And that's dangerous stupidity and nonsense. But it uses the language of liberty and rights that we're used to thinking of in other contexts. And if you think of all of the rights in the Bill of Rights, haven't they been extended and expanded over the years? Why not Second Amendment rights as well?

And that's the level at which it gets pernicious. But their appeal, their ability to control the debate, I think, comes because their position coincides with the interest of the Reaganite ideologue who doesn't want to regulate anything and the consumer who simply doesn't want to be bothered.

BILL MOYERS: And don't both of those strands, both of those tendencies have their roots deep in our culture, going all the way back to the beginning?

RICHARD SLOTKIN: Well, yes, I mean, the thing that's different, that's exceptional about American gun culture, so called, is the license that we grant for the private use of deadly force. Other countries have similar levels of guns in the home.

BILL MOYERS: Now, Switzerland is a militia state--


BILL MOYERS: --and the guns are kept at home.

RICHARD SLOTKIN: But the guns kept at home in those countries are not used to murder individuals. They're not used to settle property disputes, are not used to shoot somebody who comes to your door trick-or-treating and you're not sure who they are.

And what we have in this country is we have a history in which certain kinds of violence are associated for us with the growth of the republic, with the definition of what it is to be an American. And because we are also devoted to the notion of democratic individualism, we take that glorification of social violence, historical violence, political violence, and we grant the individual a kind of parallel right to exercise it, not only to protect life and property but to protect one's honor and to protect one's social or racial status. In the past that has been a legitimate grounds.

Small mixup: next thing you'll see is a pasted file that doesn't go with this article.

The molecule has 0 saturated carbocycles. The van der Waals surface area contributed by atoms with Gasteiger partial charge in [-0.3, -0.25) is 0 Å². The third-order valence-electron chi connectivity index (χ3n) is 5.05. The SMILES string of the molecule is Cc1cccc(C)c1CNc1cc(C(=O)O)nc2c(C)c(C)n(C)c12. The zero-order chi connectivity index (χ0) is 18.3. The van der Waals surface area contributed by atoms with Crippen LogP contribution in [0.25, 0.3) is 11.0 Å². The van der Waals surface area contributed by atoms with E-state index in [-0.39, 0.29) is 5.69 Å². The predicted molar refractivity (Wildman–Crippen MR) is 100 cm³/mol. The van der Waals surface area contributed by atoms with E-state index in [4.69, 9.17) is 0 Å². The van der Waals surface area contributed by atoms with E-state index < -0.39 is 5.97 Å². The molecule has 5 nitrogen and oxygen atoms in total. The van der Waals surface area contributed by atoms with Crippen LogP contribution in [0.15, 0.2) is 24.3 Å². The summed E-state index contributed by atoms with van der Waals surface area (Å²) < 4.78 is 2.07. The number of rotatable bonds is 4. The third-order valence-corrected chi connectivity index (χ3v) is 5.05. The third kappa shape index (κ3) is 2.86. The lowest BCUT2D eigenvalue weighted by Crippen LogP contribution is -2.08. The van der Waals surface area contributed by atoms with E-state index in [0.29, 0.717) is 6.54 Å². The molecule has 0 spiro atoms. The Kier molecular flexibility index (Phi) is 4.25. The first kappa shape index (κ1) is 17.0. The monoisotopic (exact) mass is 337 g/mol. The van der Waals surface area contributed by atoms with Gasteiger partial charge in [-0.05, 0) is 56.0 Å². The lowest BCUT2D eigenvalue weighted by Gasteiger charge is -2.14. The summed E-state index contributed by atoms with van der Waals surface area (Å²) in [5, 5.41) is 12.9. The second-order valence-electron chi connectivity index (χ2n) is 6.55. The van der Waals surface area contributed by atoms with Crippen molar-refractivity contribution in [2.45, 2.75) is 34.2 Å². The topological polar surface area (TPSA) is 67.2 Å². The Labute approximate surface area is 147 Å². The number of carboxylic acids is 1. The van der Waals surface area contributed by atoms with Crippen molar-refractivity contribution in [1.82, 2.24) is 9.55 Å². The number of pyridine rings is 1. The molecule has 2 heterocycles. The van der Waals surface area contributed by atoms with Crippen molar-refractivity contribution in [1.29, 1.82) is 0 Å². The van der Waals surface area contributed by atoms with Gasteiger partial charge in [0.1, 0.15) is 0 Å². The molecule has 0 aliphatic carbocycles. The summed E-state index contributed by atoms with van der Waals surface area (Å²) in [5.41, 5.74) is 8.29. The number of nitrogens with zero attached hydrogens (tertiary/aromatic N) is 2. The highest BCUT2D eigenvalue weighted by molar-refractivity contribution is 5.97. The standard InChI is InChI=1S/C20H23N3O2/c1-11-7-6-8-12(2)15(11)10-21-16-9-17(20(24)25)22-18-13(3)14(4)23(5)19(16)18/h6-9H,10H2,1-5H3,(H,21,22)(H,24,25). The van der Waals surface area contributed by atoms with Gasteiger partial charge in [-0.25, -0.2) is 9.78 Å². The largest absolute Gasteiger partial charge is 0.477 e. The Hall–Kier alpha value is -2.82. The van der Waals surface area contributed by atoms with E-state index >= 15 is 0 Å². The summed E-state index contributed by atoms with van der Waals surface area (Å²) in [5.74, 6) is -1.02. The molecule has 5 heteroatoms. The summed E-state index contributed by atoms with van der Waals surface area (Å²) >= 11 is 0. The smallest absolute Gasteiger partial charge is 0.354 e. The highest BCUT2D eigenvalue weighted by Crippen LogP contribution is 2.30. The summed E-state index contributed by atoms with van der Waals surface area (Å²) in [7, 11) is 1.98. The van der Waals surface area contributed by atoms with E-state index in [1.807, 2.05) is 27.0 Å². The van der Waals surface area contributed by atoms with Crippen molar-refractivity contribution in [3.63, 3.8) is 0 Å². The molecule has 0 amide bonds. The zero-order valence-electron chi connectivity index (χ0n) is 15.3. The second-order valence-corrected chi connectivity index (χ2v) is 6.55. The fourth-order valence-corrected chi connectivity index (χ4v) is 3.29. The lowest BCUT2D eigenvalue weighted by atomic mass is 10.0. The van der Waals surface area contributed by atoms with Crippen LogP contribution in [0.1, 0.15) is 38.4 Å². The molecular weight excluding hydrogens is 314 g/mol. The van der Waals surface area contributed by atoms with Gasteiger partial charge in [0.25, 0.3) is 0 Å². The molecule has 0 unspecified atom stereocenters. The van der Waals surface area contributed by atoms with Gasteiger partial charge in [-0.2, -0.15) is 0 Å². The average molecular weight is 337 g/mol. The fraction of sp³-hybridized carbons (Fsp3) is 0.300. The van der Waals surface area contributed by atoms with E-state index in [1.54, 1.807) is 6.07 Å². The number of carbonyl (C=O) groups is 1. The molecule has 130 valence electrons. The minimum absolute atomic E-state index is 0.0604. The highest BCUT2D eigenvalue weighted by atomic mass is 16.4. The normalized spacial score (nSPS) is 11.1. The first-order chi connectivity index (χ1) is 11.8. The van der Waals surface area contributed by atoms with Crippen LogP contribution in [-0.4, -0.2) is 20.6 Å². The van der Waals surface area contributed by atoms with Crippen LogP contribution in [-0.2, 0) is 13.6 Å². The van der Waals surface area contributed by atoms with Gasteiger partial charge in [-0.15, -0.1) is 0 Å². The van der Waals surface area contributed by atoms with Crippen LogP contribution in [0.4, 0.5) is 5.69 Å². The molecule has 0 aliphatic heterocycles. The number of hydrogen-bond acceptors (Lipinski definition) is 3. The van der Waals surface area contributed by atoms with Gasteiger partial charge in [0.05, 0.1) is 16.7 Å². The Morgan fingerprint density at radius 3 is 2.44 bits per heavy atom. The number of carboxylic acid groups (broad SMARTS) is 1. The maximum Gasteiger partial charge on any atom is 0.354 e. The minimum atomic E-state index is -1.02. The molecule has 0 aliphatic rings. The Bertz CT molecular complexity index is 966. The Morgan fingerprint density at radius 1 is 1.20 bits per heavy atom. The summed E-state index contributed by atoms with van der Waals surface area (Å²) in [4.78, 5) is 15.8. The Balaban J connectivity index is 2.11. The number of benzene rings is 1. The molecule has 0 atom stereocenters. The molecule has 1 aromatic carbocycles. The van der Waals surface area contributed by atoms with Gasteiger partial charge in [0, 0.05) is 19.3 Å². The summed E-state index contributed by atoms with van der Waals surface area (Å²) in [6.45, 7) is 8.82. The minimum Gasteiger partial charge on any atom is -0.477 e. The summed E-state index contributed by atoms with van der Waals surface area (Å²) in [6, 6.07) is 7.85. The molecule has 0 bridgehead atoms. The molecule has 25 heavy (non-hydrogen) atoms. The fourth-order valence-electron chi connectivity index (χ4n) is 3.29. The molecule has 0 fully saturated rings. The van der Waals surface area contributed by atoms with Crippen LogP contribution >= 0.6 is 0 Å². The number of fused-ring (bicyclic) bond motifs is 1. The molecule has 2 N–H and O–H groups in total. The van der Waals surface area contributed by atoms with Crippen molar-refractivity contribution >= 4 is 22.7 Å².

BILL MOYERS: What do you mean?

RICHARD SLOTKIN: Well, I'm thinking of the Jim Crow era in the south where if a black man is walking on the sidewalk and towards a white man and the black man refuses to give the sidewalk he can be-- any sort of violence can be safely visited upon him because no jury will convict. Cases where-- another book that I wrote about in which a successful black farmer refused to sell his crop, this was in South Carolina, for the stated price. And events escalated from a personal attack to ultimately lynching. So we granted to private citizens the right to police the racial boundary and the social boundary.

BILL MOYERS: You write in one of your books, "In American mythogenesis," the origin of our national mythology, "the founding fathers were not those eighteenth-century gentlemen who composed a nation at Philadelphia. Rather they were those who … tore violently a nation from implacable and opulent wilderness." Talk about that.

RICHARD SLOTKIN: Well, first of all I have to say that every nation, every nation state requires a historical mythology, because a nation state is a kind of political artifice. It pulls diverse peoples together. And so you need an account of history that explains that you're actually all the same kind of person or that your different natures have been blended through experience. So what--

BILL MOYERS: We the people?

RICHARD SLOTKIN: We the people. And the United States is a settler state. And this begins with colonial outposts in the wilderness. And our origin has a story then, has to be how did we go from being these small outposts to being the mightiest nation on planet earth? Well, we did it by pushing the boundaries of the settlement out into Indian country. We did it by ultimately fighting wars against Native Americans, driving them out, displacing them, exterminating them in some cases.

And in the process of pushing our boundaries out, we acquired certain heroic virtues-- an ability to fight cleverly both as individuals and cooperatively, and a connection with nature which is particularly critical. As a country really develops you get a kind of American exceptionalist notion of progress which is that American progress is achieved not by man exploiting man, but it's achieved by conquering nature, by taking resources from nature, farmland originally, timber resources, ultimately gold, minerals, oil and so on. In the American model, in order for it to work, you have to say that Native Americans, Indians, are not quite human. And therefore they, like trees in the forest, are legitimate objects of creative destruction. And similarly blacks, African Americans, are legitimate objects of exploitation because they are considered to be not fully human.

So what you get in this, the evolution of the American national myth, really up through the Civil War is the creation of America as a white man's republic in which, different from Europe, if you're white, you're all right. You don't have to be an aristocrat born to have a place in the society. You don't absolutely even have to be Anglo-Saxon, although it helps.